The Benjamin Button Mouse
Researchers at Harvard University recently released their results from an experiment testing an enzyme on mice to effectively arrest aging. What they discovered was profound.
First a bit of biology 101. The nucleus is sort of like the administrative center of the cell. It is protected by a porous double plasma membrane. Within the nucleus we find the chromosomes which contain our DNA. The genes within the DNA hold the recipe for everything that makes us. The ends of the chromosomes are protected by end caps known as telomeres, these caps function sort of like the plastic tips on your shoe laces. Every time a cell divides the telomeres get shorter, in effect the cell gets older and after several divisions (Hayflick Limit) the cell dies before the telomeres completely run out. This prevents damage to the genes and the possibility of passing on mutated information.
In 1984 an enzyme that restores telomere length was discovered since named telomerase.
Telomerase is the reason cancer cells are immortalized meaning they don’t have a Hayflick limit
and thus they continue to pass on mutated information through cell division.
Back to Harvard. The test subjects (in this case mice) were altered so as to produce
low levels of telomerase, this lead to premature aging similar to an 80 year old human, memory problems, graying, balding, and health issues. Once the telomerase was turned back on the signs of aging didn’t only stop, they actually reversed with hair growing back, increased brain function, increased vigor and vastly improved organ function.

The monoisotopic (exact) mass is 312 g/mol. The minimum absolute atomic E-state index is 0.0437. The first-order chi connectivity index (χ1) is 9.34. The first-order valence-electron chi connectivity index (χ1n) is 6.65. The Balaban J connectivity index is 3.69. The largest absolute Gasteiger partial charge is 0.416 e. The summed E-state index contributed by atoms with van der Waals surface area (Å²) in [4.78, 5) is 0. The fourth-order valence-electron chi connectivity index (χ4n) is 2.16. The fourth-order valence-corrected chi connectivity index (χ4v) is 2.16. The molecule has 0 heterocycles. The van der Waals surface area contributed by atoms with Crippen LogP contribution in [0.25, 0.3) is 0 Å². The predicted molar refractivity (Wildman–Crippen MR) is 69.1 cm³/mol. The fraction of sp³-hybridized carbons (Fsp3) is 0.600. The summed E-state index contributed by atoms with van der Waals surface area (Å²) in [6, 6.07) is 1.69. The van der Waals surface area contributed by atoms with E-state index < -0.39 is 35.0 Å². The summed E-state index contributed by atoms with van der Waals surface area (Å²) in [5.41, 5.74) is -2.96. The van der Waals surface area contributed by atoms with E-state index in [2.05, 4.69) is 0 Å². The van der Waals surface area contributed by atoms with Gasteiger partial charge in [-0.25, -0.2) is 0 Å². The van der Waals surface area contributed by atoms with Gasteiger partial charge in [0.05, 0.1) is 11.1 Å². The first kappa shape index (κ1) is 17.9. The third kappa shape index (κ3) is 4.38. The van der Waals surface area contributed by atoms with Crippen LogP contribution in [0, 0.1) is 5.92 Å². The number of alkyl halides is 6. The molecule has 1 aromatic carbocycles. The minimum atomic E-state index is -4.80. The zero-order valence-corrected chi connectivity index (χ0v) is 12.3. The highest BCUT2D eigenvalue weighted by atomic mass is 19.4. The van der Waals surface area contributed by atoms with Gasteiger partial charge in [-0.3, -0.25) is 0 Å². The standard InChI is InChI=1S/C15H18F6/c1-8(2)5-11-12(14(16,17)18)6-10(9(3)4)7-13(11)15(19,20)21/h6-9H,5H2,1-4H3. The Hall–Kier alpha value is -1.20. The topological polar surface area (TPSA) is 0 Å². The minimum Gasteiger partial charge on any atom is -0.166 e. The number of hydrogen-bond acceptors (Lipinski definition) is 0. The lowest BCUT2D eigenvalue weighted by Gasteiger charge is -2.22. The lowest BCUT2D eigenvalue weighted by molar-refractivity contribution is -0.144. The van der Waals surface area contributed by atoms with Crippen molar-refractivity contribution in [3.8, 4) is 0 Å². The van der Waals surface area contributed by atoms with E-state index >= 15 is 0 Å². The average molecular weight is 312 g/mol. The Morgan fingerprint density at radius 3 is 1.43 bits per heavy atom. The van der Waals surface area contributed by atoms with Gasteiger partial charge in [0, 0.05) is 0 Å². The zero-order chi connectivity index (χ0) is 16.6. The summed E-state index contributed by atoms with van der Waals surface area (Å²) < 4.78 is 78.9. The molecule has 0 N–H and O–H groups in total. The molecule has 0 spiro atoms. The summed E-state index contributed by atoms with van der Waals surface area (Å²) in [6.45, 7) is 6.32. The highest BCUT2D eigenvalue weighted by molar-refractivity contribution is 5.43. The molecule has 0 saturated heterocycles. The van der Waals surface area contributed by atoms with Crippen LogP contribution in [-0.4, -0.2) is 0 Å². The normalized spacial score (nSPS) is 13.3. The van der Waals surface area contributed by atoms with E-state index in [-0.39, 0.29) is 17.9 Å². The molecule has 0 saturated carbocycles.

As exciting as this sounds it’s not yet the fountain of youth though. First off these mice were designed to have low telomerase activity giving them false age related symptoms so the effect made not work on mice that were actually old. Second they actually didn’t live any longer than normal. Third, well, they’re mice. No one knows if the effect would work on humans yet. The jury is still out on whether artificially increasing telomere length is safe or if can turn back the clock.
While science sorts out what may turn out to be one of the greatest discoveries about the human genome there are a few things we can currently do.
Recent studies show that exercising 3 hours a week adds the equivalent of 9 years onto telomere length. Also, vitamin D and Fish oil have both independently been shown to increase telomere length, adding to a myriad of reasons to supplement with both. Even if living longer isn’t the goal, living more healthfully is and should be.